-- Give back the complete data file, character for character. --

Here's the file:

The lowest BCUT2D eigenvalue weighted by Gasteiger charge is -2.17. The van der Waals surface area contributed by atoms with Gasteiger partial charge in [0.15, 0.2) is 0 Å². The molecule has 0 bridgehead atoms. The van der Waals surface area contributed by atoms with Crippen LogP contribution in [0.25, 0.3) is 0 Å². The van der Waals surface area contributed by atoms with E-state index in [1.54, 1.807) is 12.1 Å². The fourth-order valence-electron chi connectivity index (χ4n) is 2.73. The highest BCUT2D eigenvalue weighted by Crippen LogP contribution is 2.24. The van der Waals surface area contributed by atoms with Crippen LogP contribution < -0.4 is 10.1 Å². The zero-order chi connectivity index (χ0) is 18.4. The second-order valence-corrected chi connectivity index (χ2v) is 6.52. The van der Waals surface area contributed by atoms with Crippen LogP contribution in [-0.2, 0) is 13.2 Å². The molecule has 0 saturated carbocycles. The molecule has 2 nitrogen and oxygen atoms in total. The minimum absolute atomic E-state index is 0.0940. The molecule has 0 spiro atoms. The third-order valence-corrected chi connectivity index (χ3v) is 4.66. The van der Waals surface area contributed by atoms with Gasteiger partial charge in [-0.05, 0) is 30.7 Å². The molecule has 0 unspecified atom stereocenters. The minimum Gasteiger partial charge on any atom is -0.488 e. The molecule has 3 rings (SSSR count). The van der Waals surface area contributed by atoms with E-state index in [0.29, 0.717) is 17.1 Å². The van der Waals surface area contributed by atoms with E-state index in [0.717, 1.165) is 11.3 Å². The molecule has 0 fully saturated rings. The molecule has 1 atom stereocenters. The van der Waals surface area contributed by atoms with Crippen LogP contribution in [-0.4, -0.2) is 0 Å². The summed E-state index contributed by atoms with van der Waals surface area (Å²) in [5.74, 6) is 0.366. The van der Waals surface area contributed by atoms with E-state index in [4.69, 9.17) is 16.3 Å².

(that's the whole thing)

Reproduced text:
The lowest BCUT2D eigenvalue weighted by Gasteiger charge is -2.17. The van der Waals surface area contributed by atoms with Gasteiger partial charge in [0.15, 0.2) is 0 Å². The molecule has 0 bridgehead atoms. The van der Waals surface area contributed by atoms with Crippen LogP contribution in [0.25, 0.3) is 0 Å². The van der Waals surface area contributed by atoms with E-state index in [1.54, 1.807) is 12.1 Å². The fourth-order valence-electron chi connectivity index (χ4n) is 2.73. The highest BCUT2D eigenvalue weighted by Crippen LogP contribution is 2.24. The van der Waals surface area contributed by atoms with Crippen LogP contribution < -0.4 is 10.1 Å². The zero-order chi connectivity index (χ0) is 18.4. The second-order valence-corrected chi connectivity index (χ2v) is 6.52. The van der Waals surface area contributed by atoms with Crippen LogP contribution in [-0.2, 0) is 13.2 Å². The molecule has 0 saturated carbocycles. The molecule has 2 nitrogen and oxygen atoms in total. The minimum absolute atomic E-state index is 0.0940. The molecule has 0 spiro atoms. The third-order valence-corrected chi connectivity index (χ3v) is 4.66. The van der Waals surface area contributed by atoms with Gasteiger partial charge in [-0.05, 0) is 30.7 Å². The molecule has 0 unspecified atom stereocenters. The minimum Gasteiger partial charge on any atom is -0.488 e. The molecule has 3 rings (SSSR count). The van der Waals surface area contributed by atoms with E-state index in [0.29, 0.717) is 17.1 Å². The van der Waals surface area contributed by atoms with E-state index in [0.717, 1.165) is 11.3 Å². The molecule has 0 fully saturated rings. The molecule has 1 atom stereocenters. The van der Waals surface area contributed by atoms with Crippen LogP contribution in [-0.4, -0.2) is 0 Å². The summed E-state index contributed by atoms with van der Waals surface area (Å²) in [5.74, 6) is 0.366. The van der Waals surface area contributed by atoms with E-state index in [4.69, 9.17) is 16.3 Å².